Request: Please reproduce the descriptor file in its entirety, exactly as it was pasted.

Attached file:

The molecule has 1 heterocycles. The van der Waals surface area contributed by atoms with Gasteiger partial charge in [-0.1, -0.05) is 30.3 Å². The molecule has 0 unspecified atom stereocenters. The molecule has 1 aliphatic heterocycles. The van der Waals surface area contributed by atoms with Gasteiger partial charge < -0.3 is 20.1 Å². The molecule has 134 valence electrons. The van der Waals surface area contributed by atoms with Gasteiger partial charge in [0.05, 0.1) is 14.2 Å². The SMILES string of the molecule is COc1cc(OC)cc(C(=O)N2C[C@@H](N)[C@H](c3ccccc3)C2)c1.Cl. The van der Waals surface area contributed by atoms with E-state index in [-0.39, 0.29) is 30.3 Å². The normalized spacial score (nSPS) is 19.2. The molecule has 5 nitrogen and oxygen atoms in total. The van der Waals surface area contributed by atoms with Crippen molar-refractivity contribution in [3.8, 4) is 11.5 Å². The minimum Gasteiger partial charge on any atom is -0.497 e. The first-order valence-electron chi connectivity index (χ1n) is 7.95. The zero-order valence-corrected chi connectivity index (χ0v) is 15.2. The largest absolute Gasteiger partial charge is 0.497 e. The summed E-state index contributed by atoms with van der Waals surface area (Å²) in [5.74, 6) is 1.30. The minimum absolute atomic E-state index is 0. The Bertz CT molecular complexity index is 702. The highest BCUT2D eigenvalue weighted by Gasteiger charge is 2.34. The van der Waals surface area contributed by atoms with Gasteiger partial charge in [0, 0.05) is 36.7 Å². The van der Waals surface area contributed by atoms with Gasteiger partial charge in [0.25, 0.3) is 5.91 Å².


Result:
The molecule has 1 heterocycles. The van der Waals surface area contributed by atoms with Gasteiger partial charge in [-0.1, -0.05) is 30.3 Å². The molecule has 0 unspecified atom stereocenters. The molecule has 1 aliphatic heterocycles. The van der Waals surface area contributed by atoms with Gasteiger partial charge < -0.3 is 20.1 Å². The molecule has 134 valence electrons. The van der Waals surface area contributed by atoms with Gasteiger partial charge in [0.05, 0.1) is 14.2 Å². The SMILES string of the molecule is COc1cc(OC)cc(C(=O)N2C[C@@H](N)[C@H](c3ccccc3)C2)c1.Cl. The van der Waals surface area contributed by atoms with E-state index in [-0.39, 0.29) is 30.3 Å². The normalized spacial score (nSPS) is 19.2. The molecule has 5 nitrogen and oxygen atoms in total. The van der Waals surface area contributed by atoms with Crippen molar-refractivity contribution in [3.8, 4) is 11.5 Å². The minimum Gasteiger partial charge on any atom is -0.497 e. The first-order valence-electron chi connectivity index (χ1n) is 7.95. The zero-order valence-corrected chi connectivity index (χ0v) is 15.2. The largest absolute Gasteiger partial charge is 0.497 e. The summed E-state index contributed by atoms with van der Waals surface area (Å²) in [5.74, 6) is 1.30. The minimum absolute atomic E-state index is 0. The Bertz CT molecular complexity index is 702. The highest BCUT2D eigenvalue weighted by Gasteiger charge is 2.34. The van der Waals surface area contributed by atoms with Gasteiger partial charge in [0, 0.05) is 36.7 Å². The van der Waals surface area contributed by atoms with Gasteiger partial charge in [0.25, 0.3) is 5.91 Å².